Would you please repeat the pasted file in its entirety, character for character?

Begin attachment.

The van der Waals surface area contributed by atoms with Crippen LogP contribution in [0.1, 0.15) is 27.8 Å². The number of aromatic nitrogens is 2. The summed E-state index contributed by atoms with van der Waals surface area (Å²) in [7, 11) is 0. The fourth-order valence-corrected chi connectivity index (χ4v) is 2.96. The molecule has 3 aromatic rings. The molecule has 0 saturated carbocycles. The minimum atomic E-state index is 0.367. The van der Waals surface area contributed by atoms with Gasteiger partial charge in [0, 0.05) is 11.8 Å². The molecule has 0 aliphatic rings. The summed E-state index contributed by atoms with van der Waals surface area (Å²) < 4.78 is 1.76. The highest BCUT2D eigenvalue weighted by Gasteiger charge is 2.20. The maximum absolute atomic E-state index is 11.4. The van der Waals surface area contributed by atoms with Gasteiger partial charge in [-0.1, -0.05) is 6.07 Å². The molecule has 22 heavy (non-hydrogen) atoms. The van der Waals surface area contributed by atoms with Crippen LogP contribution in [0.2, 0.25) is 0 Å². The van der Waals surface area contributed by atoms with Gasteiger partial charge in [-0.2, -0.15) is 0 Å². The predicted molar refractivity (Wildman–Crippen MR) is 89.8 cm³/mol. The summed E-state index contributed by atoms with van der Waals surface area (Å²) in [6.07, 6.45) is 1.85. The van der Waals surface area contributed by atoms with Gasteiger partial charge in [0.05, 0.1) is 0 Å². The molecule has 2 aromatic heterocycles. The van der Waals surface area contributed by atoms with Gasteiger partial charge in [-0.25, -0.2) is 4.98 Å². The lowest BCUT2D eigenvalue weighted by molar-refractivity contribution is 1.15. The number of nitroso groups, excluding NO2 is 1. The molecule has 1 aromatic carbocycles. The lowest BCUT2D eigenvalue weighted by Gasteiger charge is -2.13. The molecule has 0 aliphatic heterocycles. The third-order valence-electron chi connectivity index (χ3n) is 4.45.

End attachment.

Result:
The van der Waals surface area contributed by atoms with Crippen LogP contribution in [0.1, 0.15) is 27.8 Å². The number of aromatic nitrogens is 2. The summed E-state index contributed by atoms with van der Waals surface area (Å²) in [7, 11) is 0. The fourth-order valence-corrected chi connectivity index (χ4v) is 2.96. The molecule has 3 aromatic rings. The molecule has 0 saturated carbocycles. The minimum atomic E-state index is 0.367. The van der Waals surface area contributed by atoms with Gasteiger partial charge in [0, 0.05) is 11.8 Å². The molecule has 0 aliphatic rings. The summed E-state index contributed by atoms with van der Waals surface area (Å²) < 4.78 is 1.76. The highest BCUT2D eigenvalue weighted by Gasteiger charge is 2.20. The maximum absolute atomic E-state index is 11.4. The van der Waals surface area contributed by atoms with Gasteiger partial charge in [-0.1, -0.05) is 6.07 Å². The molecule has 22 heavy (non-hydrogen) atoms. The van der Waals surface area contributed by atoms with Crippen LogP contribution in [0.2, 0.25) is 0 Å². The van der Waals surface area contributed by atoms with Gasteiger partial charge in [-0.2, -0.15) is 0 Å². The predicted molar refractivity (Wildman–Crippen MR) is 89.8 cm³/mol. The summed E-state index contributed by atoms with van der Waals surface area (Å²) in [6.07, 6.45) is 1.85. The van der Waals surface area contributed by atoms with Gasteiger partial charge in [0.05, 0.1) is 0 Å². The molecule has 2 aromatic heterocycles. The van der Waals surface area contributed by atoms with Gasteiger partial charge in [-0.25, -0.2) is 4.98 Å². The lowest BCUT2D eigenvalue weighted by molar-refractivity contribution is 1.15. The number of nitroso groups, excluding NO2 is 1. The molecule has 1 aromatic carbocycles. The lowest BCUT2D eigenvalue weighted by Gasteiger charge is -2.13. The molecule has 0 aliphatic heterocycles. The third-order valence-electron chi connectivity index (χ3n) is 4.45.